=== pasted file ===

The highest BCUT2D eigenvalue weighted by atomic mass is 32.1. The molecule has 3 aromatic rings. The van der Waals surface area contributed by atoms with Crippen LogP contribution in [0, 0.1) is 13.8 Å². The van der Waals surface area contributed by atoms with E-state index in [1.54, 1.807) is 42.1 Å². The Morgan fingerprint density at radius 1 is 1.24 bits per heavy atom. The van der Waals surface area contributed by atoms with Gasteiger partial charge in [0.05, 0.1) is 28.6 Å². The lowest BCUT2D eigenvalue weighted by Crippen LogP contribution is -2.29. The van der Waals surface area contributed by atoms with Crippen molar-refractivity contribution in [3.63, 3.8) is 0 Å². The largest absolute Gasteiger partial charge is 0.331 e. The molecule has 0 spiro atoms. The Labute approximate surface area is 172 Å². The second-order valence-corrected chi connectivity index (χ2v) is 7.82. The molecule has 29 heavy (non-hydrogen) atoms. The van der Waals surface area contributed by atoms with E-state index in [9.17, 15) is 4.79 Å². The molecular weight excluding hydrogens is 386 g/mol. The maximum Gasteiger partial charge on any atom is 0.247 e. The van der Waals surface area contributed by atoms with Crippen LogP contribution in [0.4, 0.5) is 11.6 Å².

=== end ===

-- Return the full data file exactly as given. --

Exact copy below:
The highest BCUT2D eigenvalue weighted by atomic mass is 32.1. The molecule has 3 aromatic rings. The van der Waals surface area contributed by atoms with Crippen LogP contribution in [0, 0.1) is 13.8 Å². The van der Waals surface area contributed by atoms with E-state index in [1.54, 1.807) is 42.1 Å². The Morgan fingerprint density at radius 1 is 1.24 bits per heavy atom. The van der Waals surface area contributed by atoms with Gasteiger partial charge in [0.05, 0.1) is 28.6 Å². The lowest BCUT2D eigenvalue weighted by Crippen LogP contribution is -2.29. The van der Waals surface area contributed by atoms with Crippen molar-refractivity contribution in [3.63, 3.8) is 0 Å². The largest absolute Gasteiger partial charge is 0.331 e. The molecule has 0 spiro atoms. The Labute approximate surface area is 172 Å². The second-order valence-corrected chi connectivity index (χ2v) is 7.82. The molecule has 29 heavy (non-hydrogen) atoms. The van der Waals surface area contributed by atoms with E-state index in [9.17, 15) is 4.79 Å². The molecular weight excluding hydrogens is 386 g/mol. The maximum Gasteiger partial charge on any atom is 0.247 e. The van der Waals surface area contributed by atoms with Crippen LogP contribution in [0.4, 0.5) is 11.6 Å².